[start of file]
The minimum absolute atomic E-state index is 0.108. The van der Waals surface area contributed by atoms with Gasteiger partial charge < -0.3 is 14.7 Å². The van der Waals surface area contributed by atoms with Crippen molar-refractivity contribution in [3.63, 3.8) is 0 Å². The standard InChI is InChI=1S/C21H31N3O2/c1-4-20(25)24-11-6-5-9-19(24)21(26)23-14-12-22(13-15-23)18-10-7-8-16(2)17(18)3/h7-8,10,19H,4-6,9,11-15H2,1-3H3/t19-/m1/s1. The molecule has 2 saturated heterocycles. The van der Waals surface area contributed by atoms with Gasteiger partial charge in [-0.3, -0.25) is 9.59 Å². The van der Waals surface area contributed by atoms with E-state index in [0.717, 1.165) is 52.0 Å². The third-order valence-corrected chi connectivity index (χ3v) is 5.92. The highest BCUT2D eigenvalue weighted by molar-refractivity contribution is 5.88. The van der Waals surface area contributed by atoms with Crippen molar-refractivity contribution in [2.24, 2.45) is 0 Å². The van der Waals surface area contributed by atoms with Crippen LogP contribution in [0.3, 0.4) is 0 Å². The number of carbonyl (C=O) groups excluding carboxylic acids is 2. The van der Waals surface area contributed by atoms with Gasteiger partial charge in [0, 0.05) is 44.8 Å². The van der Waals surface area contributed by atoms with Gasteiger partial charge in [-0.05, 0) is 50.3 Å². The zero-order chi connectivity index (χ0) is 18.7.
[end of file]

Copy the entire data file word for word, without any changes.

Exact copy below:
The minimum absolute atomic E-state index is 0.108. The van der Waals surface area contributed by atoms with Gasteiger partial charge < -0.3 is 14.7 Å². The van der Waals surface area contributed by atoms with Crippen molar-refractivity contribution in [3.63, 3.8) is 0 Å². The standard InChI is InChI=1S/C21H31N3O2/c1-4-20(25)24-11-6-5-9-19(24)21(26)23-14-12-22(13-15-23)18-10-7-8-16(2)17(18)3/h7-8,10,19H,4-6,9,11-15H2,1-3H3/t19-/m1/s1. The molecule has 2 saturated heterocycles. The van der Waals surface area contributed by atoms with Gasteiger partial charge in [-0.3, -0.25) is 9.59 Å². The van der Waals surface area contributed by atoms with E-state index in [0.717, 1.165) is 52.0 Å². The third-order valence-corrected chi connectivity index (χ3v) is 5.92. The highest BCUT2D eigenvalue weighted by molar-refractivity contribution is 5.88. The van der Waals surface area contributed by atoms with Crippen molar-refractivity contribution in [2.24, 2.45) is 0 Å². The van der Waals surface area contributed by atoms with Crippen LogP contribution in [0.3, 0.4) is 0 Å². The number of carbonyl (C=O) groups excluding carboxylic acids is 2. The van der Waals surface area contributed by atoms with Gasteiger partial charge in [0, 0.05) is 44.8 Å². The van der Waals surface area contributed by atoms with Gasteiger partial charge in [-0.05, 0) is 50.3 Å². The zero-order chi connectivity index (χ0) is 18.7.